Ultrabooks -- Intel's label for thin laptops with an edgy design à la the MacBook Air -- with Microsoft's upcoming Windows 8 OS are due to reach market next year, and the OS could help propel demand for the devices, an Intel executive said this week.
More than 60 Ultrabook designs could become available next year and "11 or so designs" will be available by the end of this year, said Tom Kilroy, senior vice president and general manager of worldwide sales at Intel, in an interview following the company's third-quarter earnings call on Tuesday.
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Windows 8 could help drive up Ultrabook demand in the second half of next year during the back-to-school and holiday shopping seasons, Kilroy said.
In addition to Windows 8, Ultrabooks will have next-generation Core processors based on the Ivy Bridge microarchitecture, which will include performance and graphics improvements, Kilroy said. Some 4 of 10 laptops sold by the end of next year will be Ultrabooks, he said. "Judging by the excitement, that's a realistic goal," Kilroy said.
Microsoft did not respond to requests for comment on when Windows 8 would be released. Microsoft released a developer preview of Windows 8 last month and a beta release is up next, said Microsoft CEO Steve Ballmer, during a speech last week at Dell World.
Ultrabooks are being promoted by Intel as a new category of thin-and-light laptops with tablet features such as always-on and always-connected capabilities. The Ultrabook category was introduced midyear to regenerate interest in PCs, which have been slumping due to the growing interest in tablets.
The first Ultrabooks have already been announced by PC makers Lenovo, Acer, Asus, and Toshiba, and they run on Intel's Core processors based on the current Sandy Bridge microarchitecture. The Ultrabooks resemble Apple's MacBook Air, but are slightly thinner.
Ultrabooks next year will boast longer battery life and have touchscreens to take advantage of the Metro touch user interface in Windows 8, Intel executives have said. The Ivy Bridge processors will also have better graphics and security capabilities.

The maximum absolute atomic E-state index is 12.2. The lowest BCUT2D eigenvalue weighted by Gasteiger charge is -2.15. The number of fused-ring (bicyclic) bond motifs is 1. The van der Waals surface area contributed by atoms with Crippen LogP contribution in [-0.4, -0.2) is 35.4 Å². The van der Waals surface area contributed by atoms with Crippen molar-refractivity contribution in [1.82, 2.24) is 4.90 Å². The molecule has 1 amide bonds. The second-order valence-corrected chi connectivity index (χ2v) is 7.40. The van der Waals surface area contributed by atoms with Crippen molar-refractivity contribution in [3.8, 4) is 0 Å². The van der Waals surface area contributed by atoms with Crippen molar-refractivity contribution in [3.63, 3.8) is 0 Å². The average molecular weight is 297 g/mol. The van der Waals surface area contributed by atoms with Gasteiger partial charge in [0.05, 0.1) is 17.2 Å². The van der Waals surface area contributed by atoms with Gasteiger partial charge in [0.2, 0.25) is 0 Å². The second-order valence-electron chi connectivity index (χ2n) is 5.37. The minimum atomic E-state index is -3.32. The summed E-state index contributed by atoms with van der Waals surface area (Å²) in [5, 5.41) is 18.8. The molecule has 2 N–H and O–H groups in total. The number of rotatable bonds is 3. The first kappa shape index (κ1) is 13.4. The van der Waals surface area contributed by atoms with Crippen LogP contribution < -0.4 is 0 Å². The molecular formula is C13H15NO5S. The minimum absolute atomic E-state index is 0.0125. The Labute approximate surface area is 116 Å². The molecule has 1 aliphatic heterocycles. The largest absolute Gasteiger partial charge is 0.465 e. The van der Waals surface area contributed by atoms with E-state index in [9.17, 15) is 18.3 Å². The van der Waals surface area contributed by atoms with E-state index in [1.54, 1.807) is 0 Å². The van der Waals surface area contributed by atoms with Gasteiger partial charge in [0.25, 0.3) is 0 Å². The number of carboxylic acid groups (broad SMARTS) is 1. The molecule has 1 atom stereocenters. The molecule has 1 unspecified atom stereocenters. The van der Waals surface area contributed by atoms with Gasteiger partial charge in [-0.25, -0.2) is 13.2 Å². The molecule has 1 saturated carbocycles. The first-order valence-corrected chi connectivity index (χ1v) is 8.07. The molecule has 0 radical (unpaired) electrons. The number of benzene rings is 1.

But with a current average price of around $1,000, Ultrabooks are deemed expensive for many consumers. Recognizing struggling economies and a price-sensitive market, Intel CEO Paul Otellini during the earnings call said Ultrabook development is still in its early days and prices could go down by next year.
"When you look at where Ultrabooks are this holiday season ... a year from now you may see them at $699 and up," Otellini said. Falling prices for key Ultrabook components, such as touchscreens and solid-state drives, will contribute to the price drop, Otellini said.
Windows 8 should boost Ultrabook sales as Intel has traditionally benefited from new Windows releases, Otellini said. After a prolonged slump due to the recession, the release of Windows 7 in October 2009 propelled PC shipments during that year's fourth quarter to their "strongest year-over-year growth rate" in seven years, according to Gartner.
Intel's laptop business is still helped by Windows 7 as the enterprise PC upgrade cycle continues, Kilroy said.
Windows 8 OS will also work on tablets, and could help Intel in that market, Kilroy said. However, Intel faces a challenge from ARM, whose processors go into most tablets today. Microsoft's Windows 8 will work on both x86 and ARM processors, and Qualcomm, Nvidia, and Texas Instruments are making ARM-based chips for Windows 8 devices.
While ARM is the incumbent, Otellini pointed out Intel can differentiate itself by bringing legacy support from PCs to tablets, a feature many users want. Microsoft has said that Windows 8 tablets with ARM processors won't run old Windows 7 applications written for x86 chips.
Intel is also readying smartphones and tablets with Google's Android OS based on an Atom chip code-named Medfield. Medfield devices will be released in the first half of next year.